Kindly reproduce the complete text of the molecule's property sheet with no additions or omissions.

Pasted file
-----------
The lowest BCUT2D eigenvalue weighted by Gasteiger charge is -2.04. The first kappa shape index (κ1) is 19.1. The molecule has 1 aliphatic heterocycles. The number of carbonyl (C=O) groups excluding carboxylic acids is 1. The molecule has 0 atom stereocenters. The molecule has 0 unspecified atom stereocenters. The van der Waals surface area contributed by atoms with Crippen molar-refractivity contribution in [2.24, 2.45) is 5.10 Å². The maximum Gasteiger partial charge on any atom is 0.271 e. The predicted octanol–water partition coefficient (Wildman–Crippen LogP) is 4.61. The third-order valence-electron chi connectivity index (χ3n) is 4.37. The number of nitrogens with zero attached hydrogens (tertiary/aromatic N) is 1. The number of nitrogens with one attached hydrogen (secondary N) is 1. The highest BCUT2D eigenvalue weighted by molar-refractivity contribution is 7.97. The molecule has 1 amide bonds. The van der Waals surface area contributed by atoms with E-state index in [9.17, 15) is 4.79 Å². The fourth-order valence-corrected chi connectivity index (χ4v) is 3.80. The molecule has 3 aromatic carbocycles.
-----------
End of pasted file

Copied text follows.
The lowest BCUT2D eigenvalue weighted by Gasteiger charge is -2.04. The first kappa shape index (κ1) is 19.1. The molecule has 1 aliphatic heterocycles. The number of carbonyl (C=O) groups excluding carboxylic acids is 1. The molecule has 0 atom stereocenters. The molecule has 0 unspecified atom stereocenters. The van der Waals surface area contributed by atoms with Crippen molar-refractivity contribution in [2.24, 2.45) is 5.10 Å². The maximum Gasteiger partial charge on any atom is 0.271 e. The predicted octanol–water partition coefficient (Wildman–Crippen LogP) is 4.61. The third-order valence-electron chi connectivity index (χ3n) is 4.37. The number of nitrogens with zero attached hydrogens (tertiary/aromatic N) is 1. The number of nitrogens with one attached hydrogen (secondary N) is 1. The highest BCUT2D eigenvalue weighted by molar-refractivity contribution is 7.97. The molecule has 1 amide bonds. The van der Waals surface area contributed by atoms with E-state index in [9.17, 15) is 4.79 Å². The fourth-order valence-corrected chi connectivity index (χ4v) is 3.80. The molecule has 3 aromatic carbocycles.